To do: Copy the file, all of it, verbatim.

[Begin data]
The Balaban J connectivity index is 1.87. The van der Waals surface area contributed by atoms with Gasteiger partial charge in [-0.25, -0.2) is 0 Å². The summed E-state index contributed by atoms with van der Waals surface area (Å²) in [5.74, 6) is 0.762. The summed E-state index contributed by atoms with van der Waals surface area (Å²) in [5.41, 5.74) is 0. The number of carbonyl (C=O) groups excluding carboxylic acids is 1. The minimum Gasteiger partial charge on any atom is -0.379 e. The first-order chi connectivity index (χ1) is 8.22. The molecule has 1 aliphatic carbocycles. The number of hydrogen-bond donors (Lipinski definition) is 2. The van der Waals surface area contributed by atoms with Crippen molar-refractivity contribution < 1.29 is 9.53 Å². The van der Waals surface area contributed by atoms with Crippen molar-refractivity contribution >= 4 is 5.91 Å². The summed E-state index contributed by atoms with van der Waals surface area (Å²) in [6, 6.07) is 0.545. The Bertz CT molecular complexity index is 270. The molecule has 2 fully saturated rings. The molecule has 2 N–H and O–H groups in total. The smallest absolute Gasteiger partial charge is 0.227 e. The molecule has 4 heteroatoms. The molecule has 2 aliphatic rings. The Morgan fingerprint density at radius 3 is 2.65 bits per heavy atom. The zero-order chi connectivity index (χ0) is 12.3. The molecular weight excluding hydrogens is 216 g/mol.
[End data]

The Balaban J connectivity index is 1.87. The van der Waals surface area contributed by atoms with Gasteiger partial charge in [-0.25, -0.2) is 0 Å². The summed E-state index contributed by atoms with van der Waals surface area (Å²) in [5.74, 6) is 0.762. The summed E-state index contributed by atoms with van der Waals surface area (Å²) in [5.41, 5.74) is 0. The number of carbonyl (C=O) groups excluding carboxylic acids is 1. The minimum Gasteiger partial charge on any atom is -0.379 e. The first-order chi connectivity index (χ1) is 8.22. The molecule has 1 aliphatic carbocycles. The number of hydrogen-bond donors (Lipinski definition) is 2. The van der Waals surface area contributed by atoms with Crippen molar-refractivity contribution < 1.29 is 9.53 Å². The van der Waals surface area contributed by atoms with Crippen molar-refractivity contribution >= 4 is 5.91 Å². The summed E-state index contributed by atoms with van der Waals surface area (Å²) in [6, 6.07) is 0.545. The Bertz CT molecular complexity index is 270. The molecule has 2 fully saturated rings. The molecule has 2 N–H and O–H groups in total. The smallest absolute Gasteiger partial charge is 0.227 e. The molecule has 4 heteroatoms. The molecule has 2 aliphatic rings. The Morgan fingerprint density at radius 3 is 2.65 bits per heavy atom. The zero-order chi connectivity index (χ0) is 12.3. The molecular weight excluding hydrogens is 216 g/mol.